The Evolution & Medicine Review

Galván, I., Schwartz, T. S., & Garland, T. (2021). Evolutionary physiology at 30+: Has the promise been fulfilled?: Advances in Evolutionary Physiology. BioEssays, 2100167.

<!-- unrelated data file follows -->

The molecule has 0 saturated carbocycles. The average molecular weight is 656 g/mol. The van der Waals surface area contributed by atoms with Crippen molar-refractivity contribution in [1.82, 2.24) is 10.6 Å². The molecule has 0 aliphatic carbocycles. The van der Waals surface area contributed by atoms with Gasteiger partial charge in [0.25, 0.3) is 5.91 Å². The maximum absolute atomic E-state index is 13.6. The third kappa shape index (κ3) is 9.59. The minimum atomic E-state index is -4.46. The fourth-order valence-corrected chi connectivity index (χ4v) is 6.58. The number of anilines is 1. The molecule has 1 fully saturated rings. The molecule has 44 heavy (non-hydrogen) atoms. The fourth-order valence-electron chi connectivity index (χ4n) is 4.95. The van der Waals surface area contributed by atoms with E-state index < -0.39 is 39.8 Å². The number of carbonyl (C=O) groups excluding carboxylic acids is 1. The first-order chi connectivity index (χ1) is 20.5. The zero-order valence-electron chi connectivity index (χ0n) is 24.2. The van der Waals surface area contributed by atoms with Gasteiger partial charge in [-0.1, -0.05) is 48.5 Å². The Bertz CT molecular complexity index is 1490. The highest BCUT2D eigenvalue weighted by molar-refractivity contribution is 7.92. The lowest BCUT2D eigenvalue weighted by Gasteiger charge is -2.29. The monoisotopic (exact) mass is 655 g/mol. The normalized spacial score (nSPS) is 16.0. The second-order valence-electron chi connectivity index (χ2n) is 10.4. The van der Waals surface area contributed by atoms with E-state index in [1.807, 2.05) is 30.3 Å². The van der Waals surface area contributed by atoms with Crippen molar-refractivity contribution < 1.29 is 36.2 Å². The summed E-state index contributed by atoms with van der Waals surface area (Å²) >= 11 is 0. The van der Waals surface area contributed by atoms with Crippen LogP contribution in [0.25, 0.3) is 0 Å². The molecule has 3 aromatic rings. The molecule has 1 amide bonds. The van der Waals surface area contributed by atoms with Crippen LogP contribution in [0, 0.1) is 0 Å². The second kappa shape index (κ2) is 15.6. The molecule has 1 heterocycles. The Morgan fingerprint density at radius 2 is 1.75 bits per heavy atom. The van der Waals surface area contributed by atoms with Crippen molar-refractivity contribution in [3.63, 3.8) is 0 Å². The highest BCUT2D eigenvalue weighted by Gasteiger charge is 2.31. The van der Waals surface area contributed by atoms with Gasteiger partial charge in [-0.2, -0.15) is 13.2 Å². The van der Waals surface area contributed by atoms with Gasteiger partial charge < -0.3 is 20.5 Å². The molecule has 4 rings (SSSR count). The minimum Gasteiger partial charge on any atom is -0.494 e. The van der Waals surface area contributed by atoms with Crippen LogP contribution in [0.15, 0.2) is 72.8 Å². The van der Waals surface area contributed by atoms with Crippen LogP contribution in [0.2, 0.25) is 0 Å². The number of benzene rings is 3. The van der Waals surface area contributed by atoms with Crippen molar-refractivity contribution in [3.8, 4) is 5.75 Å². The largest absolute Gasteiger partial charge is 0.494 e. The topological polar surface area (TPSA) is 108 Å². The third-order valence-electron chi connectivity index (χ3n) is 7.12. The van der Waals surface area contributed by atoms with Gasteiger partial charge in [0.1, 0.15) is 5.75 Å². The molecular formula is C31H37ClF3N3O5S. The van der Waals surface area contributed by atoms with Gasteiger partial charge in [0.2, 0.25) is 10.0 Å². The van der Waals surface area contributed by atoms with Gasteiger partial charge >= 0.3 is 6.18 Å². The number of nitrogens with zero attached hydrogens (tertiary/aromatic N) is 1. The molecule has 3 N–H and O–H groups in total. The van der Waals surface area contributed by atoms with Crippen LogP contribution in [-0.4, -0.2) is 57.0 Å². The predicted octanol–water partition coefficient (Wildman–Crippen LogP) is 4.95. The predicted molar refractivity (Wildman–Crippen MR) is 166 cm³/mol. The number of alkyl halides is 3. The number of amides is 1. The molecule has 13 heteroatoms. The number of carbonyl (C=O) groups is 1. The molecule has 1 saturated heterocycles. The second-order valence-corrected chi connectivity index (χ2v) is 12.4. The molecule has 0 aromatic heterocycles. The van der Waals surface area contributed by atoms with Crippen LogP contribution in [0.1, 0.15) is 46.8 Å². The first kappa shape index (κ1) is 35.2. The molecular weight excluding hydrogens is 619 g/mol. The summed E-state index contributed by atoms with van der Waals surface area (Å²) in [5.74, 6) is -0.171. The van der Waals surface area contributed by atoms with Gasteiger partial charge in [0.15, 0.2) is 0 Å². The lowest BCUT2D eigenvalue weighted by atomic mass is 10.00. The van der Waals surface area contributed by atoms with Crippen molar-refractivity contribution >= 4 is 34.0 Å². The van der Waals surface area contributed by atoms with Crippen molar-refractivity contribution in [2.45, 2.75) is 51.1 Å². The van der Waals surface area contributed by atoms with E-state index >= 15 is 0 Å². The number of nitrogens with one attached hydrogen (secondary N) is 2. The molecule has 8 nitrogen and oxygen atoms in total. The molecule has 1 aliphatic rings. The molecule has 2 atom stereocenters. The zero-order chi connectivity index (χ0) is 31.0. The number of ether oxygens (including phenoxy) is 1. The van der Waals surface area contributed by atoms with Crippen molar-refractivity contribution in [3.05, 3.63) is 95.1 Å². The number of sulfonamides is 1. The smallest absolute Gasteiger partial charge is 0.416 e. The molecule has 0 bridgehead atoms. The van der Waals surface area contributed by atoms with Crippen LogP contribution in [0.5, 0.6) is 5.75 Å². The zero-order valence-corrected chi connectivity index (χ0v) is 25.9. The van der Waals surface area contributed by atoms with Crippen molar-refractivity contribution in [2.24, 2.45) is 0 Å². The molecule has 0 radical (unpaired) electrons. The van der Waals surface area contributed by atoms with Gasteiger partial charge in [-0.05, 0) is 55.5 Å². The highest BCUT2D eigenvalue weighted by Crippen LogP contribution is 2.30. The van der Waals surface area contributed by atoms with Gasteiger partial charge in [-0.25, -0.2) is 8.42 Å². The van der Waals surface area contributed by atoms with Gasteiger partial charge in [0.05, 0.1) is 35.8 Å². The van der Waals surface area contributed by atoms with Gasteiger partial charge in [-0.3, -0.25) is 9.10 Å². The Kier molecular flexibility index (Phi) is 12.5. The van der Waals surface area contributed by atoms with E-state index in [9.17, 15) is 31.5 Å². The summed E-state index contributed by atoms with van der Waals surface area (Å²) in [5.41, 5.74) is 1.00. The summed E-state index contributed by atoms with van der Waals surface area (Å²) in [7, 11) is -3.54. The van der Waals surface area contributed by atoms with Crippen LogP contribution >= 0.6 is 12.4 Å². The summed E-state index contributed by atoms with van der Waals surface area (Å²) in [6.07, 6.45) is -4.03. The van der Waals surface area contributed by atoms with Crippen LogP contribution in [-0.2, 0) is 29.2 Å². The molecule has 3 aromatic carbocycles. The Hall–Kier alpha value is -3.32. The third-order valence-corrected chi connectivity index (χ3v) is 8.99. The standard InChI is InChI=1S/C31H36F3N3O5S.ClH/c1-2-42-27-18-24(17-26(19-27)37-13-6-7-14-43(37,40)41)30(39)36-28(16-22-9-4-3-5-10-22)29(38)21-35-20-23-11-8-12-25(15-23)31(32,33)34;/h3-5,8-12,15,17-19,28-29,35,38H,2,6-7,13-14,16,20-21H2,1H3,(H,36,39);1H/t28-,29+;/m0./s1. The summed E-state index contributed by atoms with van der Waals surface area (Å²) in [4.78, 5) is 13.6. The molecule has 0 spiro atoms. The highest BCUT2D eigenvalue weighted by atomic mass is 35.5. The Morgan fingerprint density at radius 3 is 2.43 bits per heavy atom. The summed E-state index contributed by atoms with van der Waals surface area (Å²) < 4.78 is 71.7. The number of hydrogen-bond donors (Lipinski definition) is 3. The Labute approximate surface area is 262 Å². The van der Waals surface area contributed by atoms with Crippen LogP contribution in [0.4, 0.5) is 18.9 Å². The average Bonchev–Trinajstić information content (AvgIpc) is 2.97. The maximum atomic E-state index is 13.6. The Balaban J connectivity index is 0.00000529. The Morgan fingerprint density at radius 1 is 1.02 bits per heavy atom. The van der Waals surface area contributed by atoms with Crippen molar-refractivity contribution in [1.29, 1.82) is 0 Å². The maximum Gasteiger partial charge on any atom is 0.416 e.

Abstract Three decades ago, interactions between evolutionary biology and physiology gave rise to evolutionary physiology. This caused comparative physiologists to improve their research methods by incorporating evolutionary thinking. Simultaneously, evolutionary biologists began focusing more on physiological mechanisms that may help to explain constraints on and trade-offs during microevolutionary processes, as well as macroevolutionary patterns in physiological diversity. Here we argue that evolutionary physiology has yet to reach its full potential, and propose new avenues that may lead to unexpected advances. Viewing physiological adaptations in wild animals as potential solutions to human diseases offers enormous possibilities for biomedicine. New evidence of epigenetic modifications as mechanisms of phenotypic plasticity that regulate physiological traits may also arise in coming years, which may also represent an overlooked enhancer of adaptation via natural selection to explain physiological evolution. Synergistic interactions at these intersections and other areas will lead to a novel understanding of organismal biology.